In the right team with the right project leader, we then have much more fun and feel appreciated.


When working in a team, particularly at the beginning of our new job, it can be tempting to sit back and let the other team members do the work. Often, we are bothered by a lack of self-confidence - the reason why it's difficult for us to speak up, raise questions, or bring in our ideas.


As a new hire, I often had the feeling that my colleagues were much more experienced than I and hence I couldn't make a meaningful contribution. But that's not true. Being an active part doesn't mean to know it all, actually, we don't have to know anything to contribute. Asking questions, pointing out logical flaws, and applying fundamental concepts, such as defining the next steps after each meeting, is more than enough to be an active part in the beginning.


Be an active part in the beginning


What greatly helps me to make a meaningful contribution from day 1 are 3 things:

First, I read up on the subject and note down questions. Imagine you worked for a company producing copy paper and you didn't understand how many and what kind of production sites they have since your company split its production to multiple sites. Raising these kinds of questions will not only help us to faster understand the basics but also make our teammates think about the problem from another angle.


Second, listen well and make notes. No matter the type of meeting, it's crucial to understand the dynamics and content of each one. By listening well and making notes, we can better identify flaws in our own thinking, raise questions, and build upon our knowledge by revising our notes.


Third, contribute methodically. Even if we don't know anything about a topic, we can contribute methodically. For example, set up an agenda for each meeting, ask for the next steps after a meeting, make notes for the team, check ideas for fundamental logic, understand and provide the context of our role and the project, etc.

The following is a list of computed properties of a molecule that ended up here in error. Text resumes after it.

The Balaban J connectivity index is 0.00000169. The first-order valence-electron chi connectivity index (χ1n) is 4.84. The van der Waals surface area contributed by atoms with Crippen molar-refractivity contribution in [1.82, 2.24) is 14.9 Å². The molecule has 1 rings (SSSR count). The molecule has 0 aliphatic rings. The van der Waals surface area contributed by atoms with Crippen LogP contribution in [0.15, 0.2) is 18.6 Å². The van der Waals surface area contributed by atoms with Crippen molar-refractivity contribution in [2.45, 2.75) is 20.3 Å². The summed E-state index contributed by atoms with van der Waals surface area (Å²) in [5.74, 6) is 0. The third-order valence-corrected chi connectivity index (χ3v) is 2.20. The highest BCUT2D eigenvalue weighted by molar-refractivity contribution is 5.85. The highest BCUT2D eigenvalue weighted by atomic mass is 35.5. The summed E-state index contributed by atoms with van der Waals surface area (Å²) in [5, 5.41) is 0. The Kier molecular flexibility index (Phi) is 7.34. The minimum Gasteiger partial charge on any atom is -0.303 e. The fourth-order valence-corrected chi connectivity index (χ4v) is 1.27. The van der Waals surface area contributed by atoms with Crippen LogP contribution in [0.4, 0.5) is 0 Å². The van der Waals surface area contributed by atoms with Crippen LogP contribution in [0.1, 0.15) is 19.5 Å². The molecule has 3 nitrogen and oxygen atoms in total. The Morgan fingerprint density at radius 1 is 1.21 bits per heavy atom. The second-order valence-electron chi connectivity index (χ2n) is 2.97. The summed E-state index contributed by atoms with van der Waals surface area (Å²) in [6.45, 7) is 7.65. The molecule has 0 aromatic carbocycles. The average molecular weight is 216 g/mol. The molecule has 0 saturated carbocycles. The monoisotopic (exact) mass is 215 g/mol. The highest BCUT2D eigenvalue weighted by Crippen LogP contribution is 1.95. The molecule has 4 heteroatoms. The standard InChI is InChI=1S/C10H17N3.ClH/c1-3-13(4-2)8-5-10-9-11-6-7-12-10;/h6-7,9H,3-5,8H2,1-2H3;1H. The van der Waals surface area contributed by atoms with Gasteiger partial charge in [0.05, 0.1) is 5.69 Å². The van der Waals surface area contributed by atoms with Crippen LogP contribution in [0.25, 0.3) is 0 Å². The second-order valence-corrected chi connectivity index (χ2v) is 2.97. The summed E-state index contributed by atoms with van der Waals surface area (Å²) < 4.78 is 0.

Once the team is formed and I found my role in the team, I focus on 3 additional factors to actively contribute:


First, accountability. Accountability is fundamental to being a great teammate. It implies to do deliver our results in time and in quality. It's crucial to communicate realistic results in a realistic time frame. We need to take full responsibility for our work and deliver the promised quality on time. If we can’t meet a deadline, we need to inform those who are waiting for our work as soon as possible.


Second, pro-activity. Simply doing our work isn't enough. Always think of the next steps, how a problem could be solved faster, cheaper, or better, and take full ownership of our work. I always imagine what I'd do if there's no manager, no one supervising me and my deliverables.


Third, team engagement. As a team, we are only as strong as our weakest link. Hence, we should look for opportunities to help our teammates. For example, if a member of our team has trouble with a technology tool that is easy for us, we should offer to sit down with them and show them what we know. That also implies speaking up if we think we have an idea that can help our team.